Students are building a bridge to a bright future, including our first-generation college students. Our AVID program strengthens study skills, guides students towards college-prep classes, helps students navigate the college admissions process, and more. At the end of the day on May 12, the CHS senior class will celebrate “Decision Day” with a bounce house and other fun ways to celebrate 13 years of hard work. Congrats, class of 2017!
Early childhood education remains a priority. Charlottesville City Schools offers high-quality preschool for qualifying 3- and 4-year-olds who face economic challenges, need to learn English, require special services, or more. This investment — funded primarily with local dollars — yields big returns. In upcoming years, our leaders will consider whether a dedicated preschool facility could help us expand services and reduce crowding at our elementary schools.
As part of its sold-out production of A Raisin in the Sun, the CHS theatre program was highlighted in the Daily Progress for its commitment to choosing plays that welcome and include all our students.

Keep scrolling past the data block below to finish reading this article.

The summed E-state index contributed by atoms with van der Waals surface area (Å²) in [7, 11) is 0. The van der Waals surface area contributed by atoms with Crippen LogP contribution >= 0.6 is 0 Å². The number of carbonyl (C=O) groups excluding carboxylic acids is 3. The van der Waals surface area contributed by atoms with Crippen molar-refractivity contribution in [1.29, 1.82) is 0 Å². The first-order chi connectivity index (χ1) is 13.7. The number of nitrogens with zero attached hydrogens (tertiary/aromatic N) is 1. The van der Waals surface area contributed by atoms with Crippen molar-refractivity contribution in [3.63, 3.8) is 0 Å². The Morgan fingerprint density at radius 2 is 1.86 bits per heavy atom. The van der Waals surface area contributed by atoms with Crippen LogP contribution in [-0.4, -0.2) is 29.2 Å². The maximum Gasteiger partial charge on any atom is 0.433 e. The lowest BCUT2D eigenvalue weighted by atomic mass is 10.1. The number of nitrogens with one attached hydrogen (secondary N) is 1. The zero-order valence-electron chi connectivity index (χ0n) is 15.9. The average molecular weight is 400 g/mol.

We want to foster the unique talents and interests of our students, and we want students to “own” their learning by setting goals, making choices, and reflecting on their progress.
Student-centered learning looks different in various schools and classrooms. It can be as small as students choosing how to start their day (reading, drawing, or journaling). In some of our engineering and other classes, students can advance through a curriculum at their own pace.
Student-centered learning connects learners with resources to advance their own passions, such as Buford student Reece McKee earning 3rd place in Virginia for the Geography Bee. (Aidan Peters of Walker also qualified for the state competition!)
Special, competitive opportunities like the Virginia Governor’s School help our students dive deep into areas of their own interest, from the arts to environmental engineering to a special NASA program (2 out of Virginia’s 12 slots were earned by CHS students this year)! Congratulations to our Governor’s School honorees: Anna Bon-Harper, Sophia Greenhoe (alternate), Nadiya Khaydari, Maire Lee, Sydney Lewin, Risa Purow-Ruderman, Demetrius Ragland, and Jonah Weissman!
Similarly, for a second straight year, a CHS student has earned a competitive travel fellowship to continue studying Mandarin in China through a U.S. State Department-sponsored program. This summer Lucas Higgins will travel with the National Security Language Initiative for Youth (NSLI-Y); last summer it was Santiago Padrón.
Using tech resources can make learning personal and relevant to students. Recently, Walker ESL students “visited” their home country of Nepal with virtual reality goggles.